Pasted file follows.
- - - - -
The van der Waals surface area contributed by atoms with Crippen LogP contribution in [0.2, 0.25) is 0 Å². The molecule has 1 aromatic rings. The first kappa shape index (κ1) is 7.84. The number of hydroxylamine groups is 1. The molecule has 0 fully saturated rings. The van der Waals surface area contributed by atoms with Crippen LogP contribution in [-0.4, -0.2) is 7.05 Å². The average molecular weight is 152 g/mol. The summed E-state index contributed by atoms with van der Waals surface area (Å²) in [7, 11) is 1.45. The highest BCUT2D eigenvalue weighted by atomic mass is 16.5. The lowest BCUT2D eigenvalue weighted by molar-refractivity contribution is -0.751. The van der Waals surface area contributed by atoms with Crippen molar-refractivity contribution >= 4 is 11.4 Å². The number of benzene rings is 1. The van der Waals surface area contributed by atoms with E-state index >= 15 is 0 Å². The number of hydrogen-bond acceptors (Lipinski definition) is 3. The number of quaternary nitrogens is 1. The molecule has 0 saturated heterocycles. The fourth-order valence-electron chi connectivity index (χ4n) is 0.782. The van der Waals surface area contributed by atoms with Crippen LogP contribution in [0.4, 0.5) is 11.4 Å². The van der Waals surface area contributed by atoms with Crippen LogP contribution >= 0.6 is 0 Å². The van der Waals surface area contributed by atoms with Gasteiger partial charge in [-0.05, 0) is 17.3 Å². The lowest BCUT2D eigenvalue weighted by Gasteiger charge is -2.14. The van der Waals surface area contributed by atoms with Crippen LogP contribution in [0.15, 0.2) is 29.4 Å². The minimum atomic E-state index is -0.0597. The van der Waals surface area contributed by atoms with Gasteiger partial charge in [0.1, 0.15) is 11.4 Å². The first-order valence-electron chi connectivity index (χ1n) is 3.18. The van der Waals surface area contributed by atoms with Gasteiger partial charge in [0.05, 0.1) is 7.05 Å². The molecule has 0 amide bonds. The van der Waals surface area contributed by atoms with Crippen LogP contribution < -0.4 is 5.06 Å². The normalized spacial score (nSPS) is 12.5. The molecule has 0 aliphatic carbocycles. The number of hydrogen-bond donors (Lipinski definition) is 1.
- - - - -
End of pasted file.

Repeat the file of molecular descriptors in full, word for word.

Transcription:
The van der Waals surface area contributed by atoms with Crippen LogP contribution in [0.2, 0.25) is 0 Å². The molecule has 1 aromatic rings. The first kappa shape index (κ1) is 7.84. The number of hydroxylamine groups is 1. The molecule has 0 fully saturated rings. The van der Waals surface area contributed by atoms with Crippen LogP contribution in [-0.4, -0.2) is 7.05 Å². The average molecular weight is 152 g/mol. The summed E-state index contributed by atoms with van der Waals surface area (Å²) in [7, 11) is 1.45. The highest BCUT2D eigenvalue weighted by atomic mass is 16.5. The lowest BCUT2D eigenvalue weighted by molar-refractivity contribution is -0.751. The van der Waals surface area contributed by atoms with Crippen molar-refractivity contribution >= 4 is 11.4 Å². The number of benzene rings is 1. The van der Waals surface area contributed by atoms with E-state index >= 15 is 0 Å². The number of hydrogen-bond acceptors (Lipinski definition) is 3. The number of quaternary nitrogens is 1. The molecule has 0 saturated heterocycles. The fourth-order valence-electron chi connectivity index (χ4n) is 0.782. The van der Waals surface area contributed by atoms with Crippen LogP contribution in [0.4, 0.5) is 11.4 Å². The van der Waals surface area contributed by atoms with Crippen LogP contribution >= 0.6 is 0 Å². The van der Waals surface area contributed by atoms with Gasteiger partial charge in [-0.05, 0) is 17.3 Å². The lowest BCUT2D eigenvalue weighted by Gasteiger charge is -2.14. The van der Waals surface area contributed by atoms with Crippen LogP contribution in [0.15, 0.2) is 29.4 Å². The minimum atomic E-state index is -0.0597. The van der Waals surface area contributed by atoms with Gasteiger partial charge in [0.1, 0.15) is 11.4 Å². The first-order valence-electron chi connectivity index (χ1n) is 3.18. The van der Waals surface area contributed by atoms with Gasteiger partial charge in [0.05, 0.1) is 7.05 Å². The molecule has 0 amide bonds. The van der Waals surface area contributed by atoms with Crippen LogP contribution < -0.4 is 5.06 Å². The normalized spacial score (nSPS) is 12.5. The molecule has 0 aliphatic carbocycles. The number of hydrogen-bond donors (Lipinski definition) is 1.